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South Dakota Pest Management Guides

The South Dakota Pest Management guides are now available for free. The guides offer recommendations for controlling weeds, insects, and diseases in a variety of South Dakota crops.

Field with field peas and blue sky with fluffy white clouds

Weed Control: Pulse Crops

Weed competition can cause significant yield reduction in pulse crops. Pulse crops are weak competitors with weeds, therefore planning an effective weed control program is one of the keys to profitable production.

Field with field peas and blue sky with fluffy white clouds

Production and Utilization of Field Peas in South Dakota

Guide to field pea production and utilization in South Dakota

young cowgirl running a horse through the pole bending pattern

State 4-H Rodeo Resources

View the documents and forms to participate in the State 4-H Rodeo.

Youth For The Quality Care of Animals (YQCA) logo in front of a black and white image of a young girl feeding a small animal with a bottle

Youth for the Quality Care of Animals (YQCA) in South Dakota 4-H resources

About YQCA – the national program
Youth for the Quality Care of Animals (YQCA) is a national multi-species quality assurance program for youth ages 8 to 21 with a focus on three core pillars: food safety, animal well-being, and character development. The YQCA program is an annual certification created for youth producing and/or showing beef cattle, dairy cattle, sheep, meat goats, dairy goats, swine, poultry, and rabbits. The program has been designed by extension specialists and national livestock program managers to ensure it is accurate, current and relevant to the needs of the animal industry and shows, and is appropriate for youth learning levels.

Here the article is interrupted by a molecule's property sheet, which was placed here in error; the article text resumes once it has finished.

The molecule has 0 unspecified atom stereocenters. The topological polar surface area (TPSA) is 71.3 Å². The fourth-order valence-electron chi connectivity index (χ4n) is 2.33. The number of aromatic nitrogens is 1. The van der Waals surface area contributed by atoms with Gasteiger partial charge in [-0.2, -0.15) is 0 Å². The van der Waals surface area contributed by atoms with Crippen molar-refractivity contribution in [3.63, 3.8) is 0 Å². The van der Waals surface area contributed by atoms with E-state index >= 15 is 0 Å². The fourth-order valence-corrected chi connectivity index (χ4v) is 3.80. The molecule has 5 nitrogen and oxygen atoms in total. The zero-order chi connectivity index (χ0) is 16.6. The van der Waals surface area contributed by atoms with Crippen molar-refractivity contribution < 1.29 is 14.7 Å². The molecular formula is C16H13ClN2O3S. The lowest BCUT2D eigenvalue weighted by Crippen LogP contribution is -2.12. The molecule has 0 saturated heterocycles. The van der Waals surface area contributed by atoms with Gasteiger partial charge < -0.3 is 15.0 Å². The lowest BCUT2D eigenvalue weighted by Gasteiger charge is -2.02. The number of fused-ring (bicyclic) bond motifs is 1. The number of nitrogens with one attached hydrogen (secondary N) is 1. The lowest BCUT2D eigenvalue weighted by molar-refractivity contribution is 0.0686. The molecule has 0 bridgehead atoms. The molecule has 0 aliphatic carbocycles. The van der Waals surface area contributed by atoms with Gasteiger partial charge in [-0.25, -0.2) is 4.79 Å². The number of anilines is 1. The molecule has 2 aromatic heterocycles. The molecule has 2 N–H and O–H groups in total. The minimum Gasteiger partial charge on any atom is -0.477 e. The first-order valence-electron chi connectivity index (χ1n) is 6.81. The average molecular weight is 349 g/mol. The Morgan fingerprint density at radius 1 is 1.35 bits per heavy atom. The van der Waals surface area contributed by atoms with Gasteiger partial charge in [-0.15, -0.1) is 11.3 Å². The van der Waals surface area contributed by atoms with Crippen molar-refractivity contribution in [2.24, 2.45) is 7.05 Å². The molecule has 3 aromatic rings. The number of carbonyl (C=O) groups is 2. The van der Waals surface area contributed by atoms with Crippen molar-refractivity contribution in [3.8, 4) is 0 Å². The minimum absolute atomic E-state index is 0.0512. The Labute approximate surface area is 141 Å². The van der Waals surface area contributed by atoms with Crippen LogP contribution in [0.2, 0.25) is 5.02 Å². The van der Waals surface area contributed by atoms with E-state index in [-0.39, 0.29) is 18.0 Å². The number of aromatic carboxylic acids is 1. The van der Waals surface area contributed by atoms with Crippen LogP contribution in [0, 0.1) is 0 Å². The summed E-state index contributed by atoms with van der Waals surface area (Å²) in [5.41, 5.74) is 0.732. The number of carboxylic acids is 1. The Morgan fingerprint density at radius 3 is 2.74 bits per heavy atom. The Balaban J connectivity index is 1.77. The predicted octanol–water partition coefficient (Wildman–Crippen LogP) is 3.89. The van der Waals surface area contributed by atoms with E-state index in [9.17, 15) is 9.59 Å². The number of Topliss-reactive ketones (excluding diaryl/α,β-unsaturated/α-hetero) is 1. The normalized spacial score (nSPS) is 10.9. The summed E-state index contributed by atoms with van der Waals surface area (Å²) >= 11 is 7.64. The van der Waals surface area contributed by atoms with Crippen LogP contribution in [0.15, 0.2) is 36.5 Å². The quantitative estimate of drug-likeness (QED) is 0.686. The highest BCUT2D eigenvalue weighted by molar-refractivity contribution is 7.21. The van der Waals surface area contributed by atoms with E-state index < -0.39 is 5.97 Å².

grass with field bindweed, a viny green weed with white flowers

Lawn Weed Control

Cultural weed control practices must be included in weed management programs to optimize control and inhibit re-infestation. A healthy, dense turf cover is the best overall defense against weed invasion. Some common cultural weed control practices include planting the most adapted turfgrass species for your environment (i.e. shade, full sun, or hot, dry conditions), maintaining a mowing height of 2.5–3.5 inches, watering deeply but less frequently, and proper soil maintenance including fertilization and core aerification.

A field divided into two planting areas. The left area has young corn plants emerging from the soil. The right has no visible corn emergence yet.

Grassy Weeds

Grassy weeds are a problem in all field crops. They must be identified at early stages of growth so they can be controlled before crop yields are seriously threatened. Control measures are not the same for all grassy weeds, so accurate seedling identification is important.

A sprawling sorghum field ready for harvest

Sorghum Weed Control

Early competition, especially from grass, is critical for successfully controlling weeds in sorghum. There are preemergence as well as postemergence herbicides available for this crop. Early treatment provides the best control of broadleaved weeds with crop stage also being a critical factor for some postemergence treatments.

grass with field bindweed, a viny green weed with white flowers

2018 Weed Control Noxious Weeds

Noxious Weed Recommendations: Herbicides for pasture, range, and non-crop areas, including roadside and other right-of-way that may be harvested for hay or grazed, are given a priority.

A herd of cattle gather around a stock pond on a vast, lush grassland. Courtesy: USDA [CC BY 2.0]

2017 Weed Control: Pasture and Range

There are 24 million acres of native and tame pasture and range as well as 1.4 million acres of grass hayland in South Dakota.